Monday, August 6, 2018

Kirkebakken reunion

Kirkebakkeners at dinner in Barcelona
For the last stop on my European Whirlwind Tour 2018, I went to Barcelona! The housemates I lived with in Stavanger, Norway, were getting together for a reunion, and when they found out I was going to be in Europe, they scheduled the event around my travels. I was so grateful for the chance to see them again! All the Kirkebakkeners from my era have since moved out of the house, but we've stayed in contact through social media. As soon as we were reunited, it was like we had never been apart at all. This group truly is my Norwegian family.

We chartered a sailboat and went swimming in the crystal-clear waters of the Mediterranean. We ate paella and drank sangria. We took walks through the city center and talked about our lives. It was an awesome weekend.

I spend a lot of time thinking about communities. In my career, I'm a community ecologist, so I study how animals interact with one another and how their communities change over time. But the idea of community also pervades my personal life. I am constantly observing how groups interact and how the group dynamics affect my emotions. I have been part of awesome, supportive communities, and I have been left feeling flat. In my mind, a great community has two essential elements:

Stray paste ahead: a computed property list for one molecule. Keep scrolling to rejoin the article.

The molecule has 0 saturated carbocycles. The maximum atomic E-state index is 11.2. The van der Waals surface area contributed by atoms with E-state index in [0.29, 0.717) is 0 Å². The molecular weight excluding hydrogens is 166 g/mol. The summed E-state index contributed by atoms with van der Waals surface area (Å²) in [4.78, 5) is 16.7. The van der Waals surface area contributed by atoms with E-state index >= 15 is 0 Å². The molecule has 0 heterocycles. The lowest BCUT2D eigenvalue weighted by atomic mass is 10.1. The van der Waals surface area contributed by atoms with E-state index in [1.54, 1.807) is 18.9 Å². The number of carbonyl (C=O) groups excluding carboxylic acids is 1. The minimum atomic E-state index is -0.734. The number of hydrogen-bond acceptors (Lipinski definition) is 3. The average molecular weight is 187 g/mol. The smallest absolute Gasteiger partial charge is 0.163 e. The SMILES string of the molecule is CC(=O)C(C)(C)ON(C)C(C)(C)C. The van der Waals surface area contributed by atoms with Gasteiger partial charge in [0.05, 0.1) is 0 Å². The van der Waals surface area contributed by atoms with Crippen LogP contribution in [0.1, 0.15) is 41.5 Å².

Sailing with housemates in the Mediterranean
1) All members of the group must be immediately accepted, no matter who they are, and even if their self-definition changes. A strong sense of belonging pervades the group.

2) Community members must have the freedom to make their own choices and engage with other members to the extent that they desire. Members cannot shame others for choosing not to engage, and as a result, group membership is fluid.

Belonging and freedom - the two hallmarks of great communities, at least as I have observed them. My Kirkebakken housemates have both of these elements in excess. Each person is accepted as they are, and they have the freedom to engage with the rest of the group as much or as little as they choose. My housemates truly want nothing but the best for each other. What impresses me so much is that Kirkebakkeners are the single most eclectic group I have ever been a part of. We come from Europe, America, and Asia, and we span in age from early 20s to mid 50s. And yet, we get along incredibly well. Kirkebakken is one of the great highlights of my life as a traveling scientist. I am so grateful to be part of this community.

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